Brome History, Family Crest & Coats of Arms
The vast movement of people that followed the Norman Conquest of England in 1066 brought the Brome family name to the British Isles. Brome comes from the name of a plant. The family name claims direct descent from the Earls of Anjou, who changed their name to Broome after a pilgrimage to the crusades and the Holy Land. As the story goes, the Earl of Anjou, wore a sprig of Broome as a symbol of humility. He then took the name of the plant as his name.
Early Origins of the Brome family
The surname Brome was first found in Kent where Eustace de la Brome was listed in the Hundredorum Rolls of 1273. The same census lists William de Broom and Henry de Brom in Norfolk.  By the time of King Edward III (1312-1377), records of the name were found in Somerset: Nicholas atte Brome and William atte Brome.
Adam de Brome (d. 1332), was a "founder of Oriel College, Oxford, of whose early life nothing is known, was Rector of Hanworth in Middlesex in 1315, Chancellor of Durham in 1316, Archdeacon of Stow in 1319, and in the same year was made Vicar of St. Mary in Oxford. " 
Indeed, he may have been one of the progenitors of the family found in the parish of Holton in Oxfordshire. "The church is a cruciform structure, with a chapel attached to the north aisle, and another to the south; the latter, which appears to be the less ancient, was built by William Brome, who in 1461 was buried in a vault underneath it. In the parish register is recorded the marriage of Ireton to Bridget, daughter of Oliver Cromwell, which took place June 15th, 1646, in the mansion-house of the Whorwood family, to whom the estate was conveyed by marriage with the heiress of George Brome." 
Thomas Brome (d. 1380), was a Carmelite divine who was "brought up in the monastery of his order in London, whence he proceeded to Oxford and attained the degree of master, and also, as it seems, of doctor in divinity." 
Important Dates for the Brome family
This web page shows only a small excerpt of our Brome research. Another 316 words (23 lines of text) covering the years 1366, 1550, 1600, 1485, 1620, 1666, 1719, 1689 and 1745 are included under the topic Early Brome History in all our PDF Extended History products and printed products wherever possible.
Brome Spelling Variations
Endless spelling variations are a prevailing characteristic of Norman surnames. Old and Middle English lacked any definite spelling rules, and the introduction of Norman French added an unfamiliar ingredient to the English linguistic stew. French and Latin, the languages of the court, also influenced spellings. Finally, Medieval scribes generally spelled words according to how they sounded, so one person was often referred to by different spellings in different documents. The name has been spelled Broome, Broom, Brome and others.
Early Notables of the Brome family (pre 1700)
Outstanding amongst the family at this time was Henry Broome, who died at the Battle of Bosworth Field in 1485.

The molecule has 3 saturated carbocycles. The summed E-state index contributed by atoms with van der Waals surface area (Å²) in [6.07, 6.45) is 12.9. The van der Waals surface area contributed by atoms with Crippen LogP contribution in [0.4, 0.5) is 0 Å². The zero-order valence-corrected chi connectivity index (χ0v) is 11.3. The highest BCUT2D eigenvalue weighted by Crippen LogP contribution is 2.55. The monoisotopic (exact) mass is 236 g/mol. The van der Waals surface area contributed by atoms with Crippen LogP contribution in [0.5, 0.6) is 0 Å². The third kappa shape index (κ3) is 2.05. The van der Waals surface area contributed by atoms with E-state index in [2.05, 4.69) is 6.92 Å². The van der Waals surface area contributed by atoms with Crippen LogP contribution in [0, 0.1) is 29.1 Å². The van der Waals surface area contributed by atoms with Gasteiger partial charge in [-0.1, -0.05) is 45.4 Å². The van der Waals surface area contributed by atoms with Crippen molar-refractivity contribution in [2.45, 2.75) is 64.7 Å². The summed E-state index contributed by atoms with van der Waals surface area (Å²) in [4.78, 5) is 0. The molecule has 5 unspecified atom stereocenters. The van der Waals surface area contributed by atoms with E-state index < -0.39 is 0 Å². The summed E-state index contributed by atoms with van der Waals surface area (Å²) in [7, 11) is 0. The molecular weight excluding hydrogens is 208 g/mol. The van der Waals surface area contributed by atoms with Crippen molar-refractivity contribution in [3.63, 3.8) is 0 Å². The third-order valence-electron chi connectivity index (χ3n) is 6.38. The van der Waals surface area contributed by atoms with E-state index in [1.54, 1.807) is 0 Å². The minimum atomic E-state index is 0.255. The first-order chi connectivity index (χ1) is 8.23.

Alexander Brome (1620-1666), was an English poet, but by profession "an attorney in the Lord Mayor's court, according to Langbaine, and in the court of king's bench, according to Richard Smith's ' Obituary,' published by the Camden Society. During the civil wars he distinguished himself by his attachment...
Another 67 words (5 lines of text) are included under the topic Early Brome Notables in all our PDF Extended History products and printed products wherever possible.
Brome migration to the United States
To escape the political and religious persecution within England at the time, many English families left for the various British colonies abroad. The voyage was extremely difficult, though, and the cramped, dank ships caused many to arrive in the New World diseased and starving. But for those who made it, the trip was most often worth it. Many of the families who arrived went on to make valuable contributions to the emerging nations of Canada and the United States. An inquiry into the early roots of North American families reveals a number of immigrants bearing the name Brome or a variant listed above:
Brome Settlers in United States in the 17th Century
- Thomas Brome, who settled in New York in 1650
- John Brome, who settled in America in 1650
- Henry Brome, who settled in Carolina in 1650
- Robert Brome, who settled in Virginia in 1658
- Robert Brome, who landed in Virginia in 1658 
Brome Settlers in United States in the 18th Century
- Elizabeth Brome, who arrived in America in 1752
Brome migration to New Zealand
Emigration to New Zealand followed in the footsteps of the European explorers, such as Captain Cook (1769-70): first came sealers, whalers, missionaries, and traders. By 1838, the British New Zealand Company had begun buying land from the Maori tribes, and selling it to settlers, and, after the Treaty of Waitangi in 1840, many British families set out on the arduous six month journey from Britain to Aotearoa to start a new life. Early immigrants include:
Brome Settlers in New Zealand in the 19th Century
- James Brome, who landed in Wellington, New Zealand in 1840
Contemporary Notables of the name Brome (post 1700)
- Vincent Brome (1910-2004), English writer
- Richard Brome (d. 1652), English dramatist
- ^ Bardsley, C.W, A Dictionary of English and Welsh Surnames: With Special American Instances. Wiltshire: Heraldry Today, 1901. Print. (ISBN 0-900455-44-6)
- ^ Smith, George (ed), Dictionary of National Biography. London: Smith, Elder & Co., 1885-1900. Print
- ^ Lewis, Samuel, A Topographical Dictionary of England. Institute of Historical Research, 1848, Print.
- ^ Filby, P. William, Meyer, Mary K., Passenger and immigration lists index : a guide to published arrival records of about 500,000 passengers who came to the United States and Canada in the seventeenth, eighteenth, and nineteenth centuries. 1982-1985 Cumulated Supplements in Four Volumes Detroit, Mich. : Gale Research Co., 1985, Print (ISBN 0-8103-1795-8)